Can You Stay Out of the Nursing Home?

Leg strength is best predictor of staying out of a nursing home

Older men and women can build leg strength

What would you guess is the most feared condition for older people? According to a 2007 study, Aging in Place in America, seniors fear losing their independence and being confined to a nursing home more than they fear dying. Hip fractures are a major cause of nursing home admission. An Australian study of 194 women age 75 and older revealed that most would rather die that sustain a hip fracture that would place them in a nursing home. A long-term study showed that physical exercise predicted reduced risk of hip fractures resulting from falls.

Researchers at Harvard studied the previously puzzling effects of various types, intensities, and duration of exercise on participants in the Nurses’ Health Study. Activity intensity was evaluated in terms of Metabolic Equivalent Task (MET) hours per week and grouped into five classes. For context, walking briskly for one hour requires 4 METs of energy. The median time of follow-up from the point of menopause was 11.6 years. Compared to post-menopausal women in the lowest category of activity (less than 3 MET-hours per week), those in the highest category of activity (more than 24 MET-hours per week) had 55 to 62 percent lower risk of hip fracture, depending on which statistical model was used. The risk of hip fracture declined by 6 percent for every additional hour of brisk walking per week. For post-menopausal women, brisk walking for 30 to 60 minutes per day can reduce the risk of hip fracture and diminish their likelihood of ending up in a nursing home.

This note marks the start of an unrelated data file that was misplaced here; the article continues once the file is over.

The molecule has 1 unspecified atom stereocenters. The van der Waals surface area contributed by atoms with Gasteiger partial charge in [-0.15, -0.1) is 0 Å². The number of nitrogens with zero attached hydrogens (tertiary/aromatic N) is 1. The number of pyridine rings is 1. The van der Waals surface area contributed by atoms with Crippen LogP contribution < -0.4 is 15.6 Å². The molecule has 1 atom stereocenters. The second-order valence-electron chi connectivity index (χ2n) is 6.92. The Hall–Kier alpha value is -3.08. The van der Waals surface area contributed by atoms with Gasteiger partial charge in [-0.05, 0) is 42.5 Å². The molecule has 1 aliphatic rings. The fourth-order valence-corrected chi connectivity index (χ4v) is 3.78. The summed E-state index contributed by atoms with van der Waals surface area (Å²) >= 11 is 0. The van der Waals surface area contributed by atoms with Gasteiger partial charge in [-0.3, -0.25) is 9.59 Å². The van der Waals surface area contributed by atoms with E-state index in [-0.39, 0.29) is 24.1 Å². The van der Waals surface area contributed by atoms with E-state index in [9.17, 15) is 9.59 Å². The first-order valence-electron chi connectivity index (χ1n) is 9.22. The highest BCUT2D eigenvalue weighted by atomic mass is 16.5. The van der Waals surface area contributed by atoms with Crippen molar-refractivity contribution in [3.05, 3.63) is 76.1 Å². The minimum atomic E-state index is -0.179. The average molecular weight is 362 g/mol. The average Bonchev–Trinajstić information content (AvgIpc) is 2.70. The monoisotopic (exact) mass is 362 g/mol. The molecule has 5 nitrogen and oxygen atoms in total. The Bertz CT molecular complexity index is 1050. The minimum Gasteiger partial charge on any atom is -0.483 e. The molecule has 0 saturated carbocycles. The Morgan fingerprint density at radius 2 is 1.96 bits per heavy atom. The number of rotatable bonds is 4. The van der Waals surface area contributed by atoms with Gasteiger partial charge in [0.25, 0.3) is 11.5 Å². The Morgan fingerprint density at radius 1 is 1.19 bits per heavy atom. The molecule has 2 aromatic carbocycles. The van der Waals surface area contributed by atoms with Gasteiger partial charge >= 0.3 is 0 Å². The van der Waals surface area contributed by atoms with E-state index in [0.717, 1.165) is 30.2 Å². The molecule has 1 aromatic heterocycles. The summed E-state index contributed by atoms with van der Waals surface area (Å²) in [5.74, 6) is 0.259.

Elderly persons typically lose muscle strength, which has been attributed to being older and reduced physical activity. Can sedentary elderly men regain sufficient strength to perform the activities of daily life? Researchers at Tufts University Center on Aging recruited 12 sedentary men aged 60 to 72 for supervised leg strength training. After 12 weeks of progressively demanding training, the men showed significant gains in leg strength. The cross-sectional area of thigh muscles increased by 11 percent. The size of muscle fibers also increased. Older men markedly increased leg strength with a vigorous exercise program.

Can very old women and men improve their leg strength? Researchers in Boston recruited 10 frail but ambulatory, institutionalized volunteers (four men, six women) ranging in age from 86 to 96 for a strength training study. The subjects participated in eight weeks of high-intensity weight training designed to improve leg strength. The training led to statistically significant and clinically meaningful increases in leg strength in all nine subjects who completed the training. The average subject increased leg strength by 174 percent. Total mid-thigh muscle area increased significantly by an average of 9 percent. The time required to tandem-walk (at each step, the toes of the back foot touching the heel of the front foot) six meters declined significantly from 43.4 to 29.6 seconds, indicating that balance improved. Frail nursing home residents ranging in age from 86 to 96 benefited from high-intensity strength training.

If you feel that your strength is declining, do something about it. If infirm, very old folks can improve their strength, you can, too. Or would you rather end up in a nursing home?

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